Foods to Avoid With Psoriasis

Avoid These Foods to Stay Flare-Free

When you are living with a chronic condition like psoriasis, you can often find yourself powerless. Taking charge of your diet is one way to take back control of your life and fight back against psoriasis.

There is no specific diet people with psoriasis should follow and researchers say there is little evidence supporting any claims diet has a significant impact on the disease. But many people with psoriasis will attest they have found relief in removing some foods from their diets.

Limited Research

A study collaboration, involving researchers in Malaysia and Santa Clara, California, focused on the case of a 36-year-old woman who had been treating psoriasis for 14 years with steroid creams. She was put on a diet for six months of a plentiful amount of vegetables, low meat, and no junk food and sugar in foods or drinks, as well as nutritional supplements.

The diet changes and supplements resolved the patient’s psoriasis symptoms over a six-month period. While the study is promising, it is limited in size, focusing on one person.

Researchers aren’t really sure of any specific link between some foods and psoriasis and what little research exists is either controversial or limited. But most experts do agree it is best to eat a diet low in fats and high in fruits and veggies, lean meats and other proteins, including beans.

While the research on diet and psoriasis isn’t conclusive, you shouldn’t ignore your own responses to certain foods. If your skin symptoms worsen after eating certain foods, these may be triggers for you and you should probably remove them from your diet.

Foods Linked to Triggering Psoriasis Symptoms

There are some foods and beverages that seem to affect many people with psoriasis and there is some research and findings to possibly back up theories these may affect and cause flares. You may want to cut them from your diet and see what effect, if any, they have on your skin.


Studies have found a connection between the severity of psoriasis and gluten. One study from the Journal of the American Academy of Dermatology found 82 percent of people who tried a gluten-free diet showed decreased antigliadin antibodies (AGAs).

Gliadin is one of the chief proteins in gluten. Antibodies form when your body is trying to fight off disease or bacteria.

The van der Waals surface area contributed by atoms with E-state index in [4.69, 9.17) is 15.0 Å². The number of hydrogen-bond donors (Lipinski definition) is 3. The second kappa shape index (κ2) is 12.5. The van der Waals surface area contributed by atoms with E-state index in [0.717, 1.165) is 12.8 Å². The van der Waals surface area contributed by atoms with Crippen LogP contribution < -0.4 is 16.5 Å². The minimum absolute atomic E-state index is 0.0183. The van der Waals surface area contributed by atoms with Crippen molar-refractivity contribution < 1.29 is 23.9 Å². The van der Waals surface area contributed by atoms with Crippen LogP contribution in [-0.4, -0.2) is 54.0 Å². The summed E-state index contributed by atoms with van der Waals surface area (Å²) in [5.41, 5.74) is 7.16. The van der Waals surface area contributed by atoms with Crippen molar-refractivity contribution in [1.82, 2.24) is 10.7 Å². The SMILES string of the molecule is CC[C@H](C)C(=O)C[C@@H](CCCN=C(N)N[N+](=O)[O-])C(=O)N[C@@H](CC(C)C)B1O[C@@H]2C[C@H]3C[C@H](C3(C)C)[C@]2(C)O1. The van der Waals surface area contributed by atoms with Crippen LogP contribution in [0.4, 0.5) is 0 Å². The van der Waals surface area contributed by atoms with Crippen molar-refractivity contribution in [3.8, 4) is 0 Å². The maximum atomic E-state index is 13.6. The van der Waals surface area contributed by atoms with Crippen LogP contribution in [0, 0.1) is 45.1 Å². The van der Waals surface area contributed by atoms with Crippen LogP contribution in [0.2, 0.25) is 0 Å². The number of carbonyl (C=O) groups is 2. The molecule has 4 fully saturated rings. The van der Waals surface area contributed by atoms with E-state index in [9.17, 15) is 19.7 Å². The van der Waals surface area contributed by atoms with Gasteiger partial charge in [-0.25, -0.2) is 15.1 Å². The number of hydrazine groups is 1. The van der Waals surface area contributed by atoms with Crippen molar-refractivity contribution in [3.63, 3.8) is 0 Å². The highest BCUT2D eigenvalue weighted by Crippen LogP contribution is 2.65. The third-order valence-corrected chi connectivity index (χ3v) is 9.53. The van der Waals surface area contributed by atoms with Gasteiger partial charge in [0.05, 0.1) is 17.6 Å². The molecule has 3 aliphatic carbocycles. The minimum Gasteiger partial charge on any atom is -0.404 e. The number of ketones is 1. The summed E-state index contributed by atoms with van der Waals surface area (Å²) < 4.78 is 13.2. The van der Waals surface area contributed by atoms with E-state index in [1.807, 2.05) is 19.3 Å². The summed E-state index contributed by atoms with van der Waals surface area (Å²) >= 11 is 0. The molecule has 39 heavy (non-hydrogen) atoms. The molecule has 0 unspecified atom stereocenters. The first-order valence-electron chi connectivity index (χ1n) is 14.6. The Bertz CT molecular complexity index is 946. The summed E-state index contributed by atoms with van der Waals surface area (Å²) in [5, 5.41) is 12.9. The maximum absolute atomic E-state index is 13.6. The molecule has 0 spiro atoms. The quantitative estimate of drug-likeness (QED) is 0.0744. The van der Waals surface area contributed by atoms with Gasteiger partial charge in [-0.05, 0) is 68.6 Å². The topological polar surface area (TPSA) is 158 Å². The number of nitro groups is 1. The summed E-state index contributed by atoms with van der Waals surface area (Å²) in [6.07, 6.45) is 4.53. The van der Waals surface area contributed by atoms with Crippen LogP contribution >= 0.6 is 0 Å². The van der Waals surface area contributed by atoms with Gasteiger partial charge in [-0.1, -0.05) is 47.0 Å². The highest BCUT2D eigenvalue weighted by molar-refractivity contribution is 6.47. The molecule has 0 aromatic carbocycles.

Another study published in the Clinical and Experimental Dermatology found that at least one-third of people with psoriasis also had elevated AGAs in their blood.


Alcohol opens up your blood vessels and when they become expanded, white blood cells (including t-cells, which are responsible for psoriasis) slip into the outer layers of your skin much more easily. Even if you are a light drinker, you may still see your psoriasis symptoms increase.

A 2010 study followed 82,869 women over a 14-year period and found those consuming two or more alcohol beverages daily put themselves at considerable risk for developing psoriasis. That same study also found drinking non-light beer was another risk factor for women in developing psoriasis.

Men also have an increased risk for developing psoriasis if their alcohol consumption is more than 100g per day according to researchers out of National Public Health Institute, Helsinki, Finland. And according to researchers from the University of Michigan, the excess use of alcohol in psoriasis patients is linked to decreased treatment responses.

Read the rest at New Life Outlook.


2 thoughts on “Foods to Avoid With Psoriasis

  1. Ive had psoriasis for 35 yrs. Been a vegetarian for 30 yrs. Haven’t drank alcohol for 15 yrs. Have never ate much for sweets ever. Have always taken a multi vitamin/mineral. I will be 50 in a month. I have to disagree with the some of the “diet” listed.
    For me its more of a stress issue howver; I’ve had two bad flareups when no stress was involved. I find its about every 7-10 yrs I just have bad flareups. Its never completely gone away. Just tolerable.
    That’s the thing with psoriasis, everyone is different and everyone’s treatment is different. Many treatments work for awhile and then they just stop working.

    Liked by 1 person

    1. Thanks for your comments, Kelli. Agree with all your comments. And you are right about the stress part. After all, psoriasis does have an immune system component. I will check with my editor about addressing the stress aspect of psoriasis in a later article.


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